Lanier Christian Academy and the University of North Georgia honored the lives of those first responders and victims who died 18 years ago in the Sept. 11, 2001 terrorist attacks Wednesday.
Once again, another year has passed since the tragic day America fell under attack. What once was two of the country's most iconic skyscrapers, is now a memorial at ground zero honoring the nearly 3,000 people who were killed after terrorists crashed two airplanes into the twin towers, a plane into the pentagon and hijacked United Airlines Flight 93, which hit ground in Pennsylvania.
"246 people went to sleep in preparation for the flight they were going to take the next morning. 2,606 went to sleep in preparation for work the next day. 343 firefighters went to sleep in preparation for their next shift. 60 police officers went to sleep in preparation for morning patrol. 8 paramedics went to sleep in preparation for the morning shift to save lives. None of them saw 10 a.m. the next morning on Sept. 11," Al Gainey, the president and CEO at Lanier Christian Academy said during Wednesday morning's ceremony.
Lanier Christian Academy gathered their students in the worship center of Chestnut Mountain Church alongside first responders, sheriff's deputies, veterans and religious leaders.
The ceremony was led by the presentation of colors, a rendition of the song "God Bless the USA" and a video depicting the series of events that unfolded that September morning.
"We cried as we saw people leap to their deaths to escape the flames from inside the towers, and we listened in shock to the phone calls of passengers aboard the planes as they told their families that they loved them one last time...but we resolved that this tragedy would not break us as a nation," Hall County Sheriff Gerald Couch said during an emotional speech.
While the children who were at the ceremony listened to the stories and history behind Sept. 11, the speakers shed light on a first-hand account during a time America endured a historical attack, and for many of them, they channeled their faith in response to the 9/11 horrors.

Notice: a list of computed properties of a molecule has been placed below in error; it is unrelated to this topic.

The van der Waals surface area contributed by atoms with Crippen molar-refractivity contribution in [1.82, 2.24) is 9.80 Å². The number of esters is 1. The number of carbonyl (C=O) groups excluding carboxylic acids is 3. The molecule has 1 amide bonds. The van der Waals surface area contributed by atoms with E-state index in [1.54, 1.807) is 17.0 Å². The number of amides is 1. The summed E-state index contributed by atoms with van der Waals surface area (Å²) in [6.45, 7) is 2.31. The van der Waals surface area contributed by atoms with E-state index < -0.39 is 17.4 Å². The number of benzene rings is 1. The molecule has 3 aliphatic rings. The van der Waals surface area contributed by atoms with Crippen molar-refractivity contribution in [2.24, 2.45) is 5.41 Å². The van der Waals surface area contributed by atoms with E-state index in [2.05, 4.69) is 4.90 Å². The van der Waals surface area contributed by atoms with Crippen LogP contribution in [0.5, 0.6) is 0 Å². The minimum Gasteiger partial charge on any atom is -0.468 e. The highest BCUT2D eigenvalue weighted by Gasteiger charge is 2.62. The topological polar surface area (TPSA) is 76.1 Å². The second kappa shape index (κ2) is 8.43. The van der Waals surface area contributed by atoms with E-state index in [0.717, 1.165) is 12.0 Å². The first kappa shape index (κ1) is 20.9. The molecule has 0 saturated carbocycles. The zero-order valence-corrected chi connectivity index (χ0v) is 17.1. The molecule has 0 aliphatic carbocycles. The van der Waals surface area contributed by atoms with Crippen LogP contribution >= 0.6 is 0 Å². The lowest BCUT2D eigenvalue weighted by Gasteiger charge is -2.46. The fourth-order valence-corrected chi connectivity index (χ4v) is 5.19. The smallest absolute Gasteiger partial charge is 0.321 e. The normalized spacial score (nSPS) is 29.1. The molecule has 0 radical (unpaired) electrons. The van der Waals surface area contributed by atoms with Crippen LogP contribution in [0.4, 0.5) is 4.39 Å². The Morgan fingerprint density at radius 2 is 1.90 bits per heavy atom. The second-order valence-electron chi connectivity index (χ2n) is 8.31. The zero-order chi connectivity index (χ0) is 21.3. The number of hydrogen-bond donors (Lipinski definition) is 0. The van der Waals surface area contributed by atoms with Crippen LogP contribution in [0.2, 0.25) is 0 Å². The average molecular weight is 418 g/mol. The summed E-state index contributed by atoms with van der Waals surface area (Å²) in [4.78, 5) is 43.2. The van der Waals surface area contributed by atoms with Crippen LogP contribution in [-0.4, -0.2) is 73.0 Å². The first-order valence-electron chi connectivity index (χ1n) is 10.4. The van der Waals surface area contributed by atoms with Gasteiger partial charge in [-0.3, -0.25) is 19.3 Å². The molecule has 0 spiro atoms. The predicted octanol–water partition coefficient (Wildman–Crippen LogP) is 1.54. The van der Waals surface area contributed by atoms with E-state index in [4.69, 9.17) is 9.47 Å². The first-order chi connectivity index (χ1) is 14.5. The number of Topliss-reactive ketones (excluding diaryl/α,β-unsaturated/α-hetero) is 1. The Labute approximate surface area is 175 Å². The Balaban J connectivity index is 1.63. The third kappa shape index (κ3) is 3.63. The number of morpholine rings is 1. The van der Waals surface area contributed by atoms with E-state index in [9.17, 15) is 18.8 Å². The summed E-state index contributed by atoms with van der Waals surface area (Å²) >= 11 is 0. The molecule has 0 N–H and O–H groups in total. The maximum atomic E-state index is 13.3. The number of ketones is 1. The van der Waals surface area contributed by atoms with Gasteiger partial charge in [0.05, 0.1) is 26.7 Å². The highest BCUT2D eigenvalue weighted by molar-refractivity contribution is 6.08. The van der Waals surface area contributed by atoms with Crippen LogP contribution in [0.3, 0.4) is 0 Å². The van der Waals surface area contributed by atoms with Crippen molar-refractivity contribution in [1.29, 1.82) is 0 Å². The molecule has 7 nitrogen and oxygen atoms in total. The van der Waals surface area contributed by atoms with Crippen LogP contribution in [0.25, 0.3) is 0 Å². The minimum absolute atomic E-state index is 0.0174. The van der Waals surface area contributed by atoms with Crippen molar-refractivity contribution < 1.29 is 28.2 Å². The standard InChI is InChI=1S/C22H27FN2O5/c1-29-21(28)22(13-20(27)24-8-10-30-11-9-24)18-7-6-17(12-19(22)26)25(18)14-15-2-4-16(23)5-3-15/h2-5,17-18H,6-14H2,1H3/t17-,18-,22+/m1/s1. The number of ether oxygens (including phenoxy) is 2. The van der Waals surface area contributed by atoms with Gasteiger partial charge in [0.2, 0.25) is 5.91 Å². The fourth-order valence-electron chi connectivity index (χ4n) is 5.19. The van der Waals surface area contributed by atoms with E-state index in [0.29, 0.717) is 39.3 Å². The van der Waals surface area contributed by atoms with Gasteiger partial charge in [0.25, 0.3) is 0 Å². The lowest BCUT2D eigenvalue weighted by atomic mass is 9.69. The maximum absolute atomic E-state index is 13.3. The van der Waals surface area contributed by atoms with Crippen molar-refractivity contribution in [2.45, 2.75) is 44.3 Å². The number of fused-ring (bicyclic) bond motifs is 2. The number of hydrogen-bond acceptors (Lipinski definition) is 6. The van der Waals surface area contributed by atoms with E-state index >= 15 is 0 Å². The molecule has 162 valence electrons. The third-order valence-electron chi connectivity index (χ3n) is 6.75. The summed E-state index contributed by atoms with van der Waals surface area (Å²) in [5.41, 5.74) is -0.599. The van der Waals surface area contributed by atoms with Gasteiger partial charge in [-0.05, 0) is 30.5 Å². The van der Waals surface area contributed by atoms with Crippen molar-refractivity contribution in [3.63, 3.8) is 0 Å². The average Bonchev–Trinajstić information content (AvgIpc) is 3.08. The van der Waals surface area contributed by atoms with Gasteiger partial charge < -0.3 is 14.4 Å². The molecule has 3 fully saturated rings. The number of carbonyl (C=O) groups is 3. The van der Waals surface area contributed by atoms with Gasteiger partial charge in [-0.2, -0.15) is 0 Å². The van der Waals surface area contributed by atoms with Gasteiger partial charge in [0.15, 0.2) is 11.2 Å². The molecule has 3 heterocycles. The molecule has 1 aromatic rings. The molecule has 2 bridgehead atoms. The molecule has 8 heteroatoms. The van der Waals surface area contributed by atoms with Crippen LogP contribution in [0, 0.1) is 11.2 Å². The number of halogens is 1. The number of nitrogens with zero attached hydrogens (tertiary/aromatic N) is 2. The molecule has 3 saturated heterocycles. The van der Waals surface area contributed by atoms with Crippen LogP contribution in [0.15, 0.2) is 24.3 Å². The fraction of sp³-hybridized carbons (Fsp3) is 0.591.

"It's so important that during these times of what we're going through and what we're facing in every day life, that it's time to put our faith into action and to practice what we preach," Halston Parks, a children's pastor at Free Chapel, said.
Parks recalled her exact location upon learning about the attack 18 years ago as a child sitting in her living room in her pajamas while she was being homeschooled.
"That's why my husband and I are choosing to raise our child to never walk past someone in uniform without thanking them for what they've done for us," she said.
Col. Joseph Matthews, the commandant of cadets at the University of North Georgia, spoke with a heavy heart during Wednesday night's candlelight ceremony at the drill field of the UNG Dahlonega campus. Matthews was stationed at Fort Drum, New York when the planes crashed into the twin towers.
"I saw everyone in the building looking at the TV and I watched the second plane, United Airlines Flight 175 crash into the south tower of the World Trade Center," Matthews said. "I was shocked at what I saw and everyone around me was staring off in disbelief."
UNG holds the 9/11 candlelight vigil annually to honor the innocent lives taken, the first responders who served to protect the people and the eight UNG alumni who gave the ultimate sacrifice while fighting the war on terror, one of which had a funeral at Arlington National Cemetery in D.C.
"I saw many North Georgia graduates that day at Arlington," Matthews said. "We all talked about how much North Georgia gave to us and prepared us for the fight at hand."
The ceremony was hosted by the Student Government Association and included the presentation of colors, a 21-gun salute, taps and the voices of the UNG Patriot Choir.
The UNG graduates killed in combat: Thomas E. Vitagliano (Iraq), Charles H. Warren (Iraq), Jeremy A. Chandler (Afghanistan), Paul Saylor (Iraq), Mitch Young (Afghanistan), Kevin M. Jenrette (Afghanistan), Andrew H. McConnell (Afghanistan), and Weston C. Lee (Afghanistan).